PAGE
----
Another moment of clarity took place that same year during a work trip to Chattanooga, Tennessee. The organization I worked for had put us up in a grungy extended stay hotel. We didn’t know a soul in Chattanooga. So, for the next two weeks when I wasn’t out canvassing the city, my wife, myself, and our newborn son were in the hotel room together, hanging out, eating snacks, and watching Downton Abbey. I was caught off guard at the end of the two weeks when my wife expressed her surprise at how happy I had seemed to just spend time with her and our son. “Of course,” I responded, “I’d always rather spend time with you than with anyone else.” “You really mean that, don’t you?” was her earnest, hopeful response. Though I thought I’d expressed this to her before, I realized that she had not really felt that this was true until we were cooped up together for those weeks in that small and gnarly hotel room.

Situations like these made me progressively more aware of shepherding emphasis I should have been embracing as a new husband – that of helping my wife simply rest securely in my love for her. There were deep fears and anxieties that she was wrestling with as a new wife, wondering if my love for her was works-oriented, dependent on her performance. Instead, I needed to model covenant love for her, the kind that not only told her but also showed her that my love was steady and not going anywhere – regardless of performance, conflict, or weakness.

In this season I began to visualize a beautiful, though small, flowering plant. The wrong kind of focused messing with the plant would eventually kill it. Instead, it needed stability, dependable sunlight, regular watering, and it would blossom. My nit-picking and projecting on the future were preventing the kind of relational safety that would actually lead to growth. The gospel logic of “accepted, therefore free to grow” was beginning to work its way into how I sought to shepherd my wife.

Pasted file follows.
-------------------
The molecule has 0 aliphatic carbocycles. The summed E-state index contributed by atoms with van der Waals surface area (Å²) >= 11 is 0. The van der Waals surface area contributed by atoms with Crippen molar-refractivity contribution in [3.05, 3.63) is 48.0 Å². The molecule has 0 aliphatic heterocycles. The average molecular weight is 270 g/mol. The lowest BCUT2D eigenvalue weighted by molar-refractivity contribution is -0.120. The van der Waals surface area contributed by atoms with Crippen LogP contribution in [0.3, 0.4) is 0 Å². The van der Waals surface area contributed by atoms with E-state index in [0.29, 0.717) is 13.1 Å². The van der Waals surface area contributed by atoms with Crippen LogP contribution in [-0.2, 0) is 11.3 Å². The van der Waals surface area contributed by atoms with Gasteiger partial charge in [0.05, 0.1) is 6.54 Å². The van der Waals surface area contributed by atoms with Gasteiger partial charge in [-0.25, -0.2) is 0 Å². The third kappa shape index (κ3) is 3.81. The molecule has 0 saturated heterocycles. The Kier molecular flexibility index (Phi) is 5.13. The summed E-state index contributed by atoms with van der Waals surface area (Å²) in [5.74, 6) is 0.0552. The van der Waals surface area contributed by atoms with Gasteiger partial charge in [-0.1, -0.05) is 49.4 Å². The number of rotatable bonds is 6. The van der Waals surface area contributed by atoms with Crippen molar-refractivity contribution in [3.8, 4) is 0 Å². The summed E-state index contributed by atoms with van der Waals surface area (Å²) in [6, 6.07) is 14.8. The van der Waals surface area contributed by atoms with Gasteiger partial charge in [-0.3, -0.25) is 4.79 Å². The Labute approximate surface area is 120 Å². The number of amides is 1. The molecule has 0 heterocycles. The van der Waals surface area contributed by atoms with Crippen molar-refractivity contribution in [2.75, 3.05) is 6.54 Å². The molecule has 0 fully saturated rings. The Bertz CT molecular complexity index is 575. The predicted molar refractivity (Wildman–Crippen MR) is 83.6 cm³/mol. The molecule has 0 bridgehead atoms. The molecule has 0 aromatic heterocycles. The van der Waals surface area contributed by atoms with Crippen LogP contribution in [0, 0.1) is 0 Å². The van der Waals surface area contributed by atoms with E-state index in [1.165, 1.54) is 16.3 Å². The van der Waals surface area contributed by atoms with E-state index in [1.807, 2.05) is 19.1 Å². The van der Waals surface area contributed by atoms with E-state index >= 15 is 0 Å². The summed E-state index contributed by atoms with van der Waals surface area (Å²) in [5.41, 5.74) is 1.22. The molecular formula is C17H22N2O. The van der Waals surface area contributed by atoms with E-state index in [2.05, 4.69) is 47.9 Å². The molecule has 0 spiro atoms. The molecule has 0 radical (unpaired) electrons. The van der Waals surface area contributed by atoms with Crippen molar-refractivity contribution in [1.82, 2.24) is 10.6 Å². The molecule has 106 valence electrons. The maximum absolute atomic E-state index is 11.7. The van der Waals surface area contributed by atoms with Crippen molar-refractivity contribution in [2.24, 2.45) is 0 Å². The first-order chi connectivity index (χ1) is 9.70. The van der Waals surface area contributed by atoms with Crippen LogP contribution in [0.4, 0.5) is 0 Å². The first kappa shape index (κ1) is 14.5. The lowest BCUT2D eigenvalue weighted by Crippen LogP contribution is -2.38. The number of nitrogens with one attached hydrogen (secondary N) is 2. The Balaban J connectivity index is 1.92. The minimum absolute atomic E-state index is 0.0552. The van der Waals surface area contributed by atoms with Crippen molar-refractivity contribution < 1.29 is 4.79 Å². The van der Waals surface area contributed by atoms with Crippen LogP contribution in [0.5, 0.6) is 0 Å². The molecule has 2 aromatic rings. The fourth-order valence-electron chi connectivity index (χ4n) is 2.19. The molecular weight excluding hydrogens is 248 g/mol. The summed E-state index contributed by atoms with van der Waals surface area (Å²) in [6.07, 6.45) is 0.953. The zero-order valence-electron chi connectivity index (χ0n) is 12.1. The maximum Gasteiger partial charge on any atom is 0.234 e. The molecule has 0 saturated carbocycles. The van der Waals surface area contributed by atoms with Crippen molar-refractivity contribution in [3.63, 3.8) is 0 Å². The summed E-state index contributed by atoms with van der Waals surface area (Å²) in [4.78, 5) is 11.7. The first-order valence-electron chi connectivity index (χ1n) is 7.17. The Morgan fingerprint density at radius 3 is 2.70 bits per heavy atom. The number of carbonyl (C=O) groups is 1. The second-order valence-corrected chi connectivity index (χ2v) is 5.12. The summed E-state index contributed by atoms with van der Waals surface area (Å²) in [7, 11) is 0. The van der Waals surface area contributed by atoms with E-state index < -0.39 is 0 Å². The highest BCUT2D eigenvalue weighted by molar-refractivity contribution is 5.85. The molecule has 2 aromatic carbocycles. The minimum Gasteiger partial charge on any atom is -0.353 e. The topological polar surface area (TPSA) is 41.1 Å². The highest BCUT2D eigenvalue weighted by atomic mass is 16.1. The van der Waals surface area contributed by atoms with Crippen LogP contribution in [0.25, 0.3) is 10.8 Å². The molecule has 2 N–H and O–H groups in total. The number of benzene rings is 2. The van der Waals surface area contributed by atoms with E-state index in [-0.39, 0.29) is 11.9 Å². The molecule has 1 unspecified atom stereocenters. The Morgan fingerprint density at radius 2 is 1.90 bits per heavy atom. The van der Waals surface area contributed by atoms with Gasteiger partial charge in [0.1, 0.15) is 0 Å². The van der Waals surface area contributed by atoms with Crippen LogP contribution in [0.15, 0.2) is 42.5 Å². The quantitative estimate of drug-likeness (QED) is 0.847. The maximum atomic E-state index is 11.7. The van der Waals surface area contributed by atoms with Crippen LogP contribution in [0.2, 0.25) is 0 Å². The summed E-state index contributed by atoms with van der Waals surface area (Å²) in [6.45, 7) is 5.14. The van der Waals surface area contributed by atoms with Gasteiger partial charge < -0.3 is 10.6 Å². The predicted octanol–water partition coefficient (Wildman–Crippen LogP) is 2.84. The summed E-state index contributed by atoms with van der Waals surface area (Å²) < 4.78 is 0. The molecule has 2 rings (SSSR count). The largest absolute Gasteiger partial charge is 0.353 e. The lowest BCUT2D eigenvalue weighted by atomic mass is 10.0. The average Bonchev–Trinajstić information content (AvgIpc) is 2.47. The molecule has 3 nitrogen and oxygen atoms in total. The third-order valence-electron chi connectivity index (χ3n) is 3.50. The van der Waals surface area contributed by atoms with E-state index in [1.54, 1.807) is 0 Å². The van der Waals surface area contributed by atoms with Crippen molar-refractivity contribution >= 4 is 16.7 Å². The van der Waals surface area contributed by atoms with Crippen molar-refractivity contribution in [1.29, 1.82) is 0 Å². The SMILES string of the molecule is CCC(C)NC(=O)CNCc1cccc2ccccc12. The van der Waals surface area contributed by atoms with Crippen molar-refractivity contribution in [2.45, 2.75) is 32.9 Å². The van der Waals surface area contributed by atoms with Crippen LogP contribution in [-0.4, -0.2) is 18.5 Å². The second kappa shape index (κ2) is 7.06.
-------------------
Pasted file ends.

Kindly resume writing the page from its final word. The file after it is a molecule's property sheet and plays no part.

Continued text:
Husbands, love your wives, as Christ loved the church (Eph 5:25). I knew these words well, and swore by them. Yet my approach early on was overly focused on “fixing” my wife, rather than letting her bask in the warmth and rest of covenant love. I was skipping over the foundation of true covenant, the kind of steadfast love that constitutes Christ-like shepherding and eventually makes for the deepest change and unity.

All of this, in summarized form, is what I shared with my friend during his bachelor party. For any soon-to-be or new husbands out there, this would be my counsel to you as well. Take it slow when it comes to attempting to lead your wife by addressing sins and weaknesses. You have lots of time. And it takes time to wisely discern which things are worth addressing and which concerns are actually a reflection of your own immaturities. Release the pressure you are both likely feeling and instead lead by helping your wife to simply rest in Christ’s love and your love for her. Help her to know in her very bones that this love for her is steadfast, no matter what. As Christ has welcomed you into his rest, so welcome her. Do this, trusting God with your futures – and then sit back and watch her bloom.

Photo by Alvin Mahmudov on Unsplash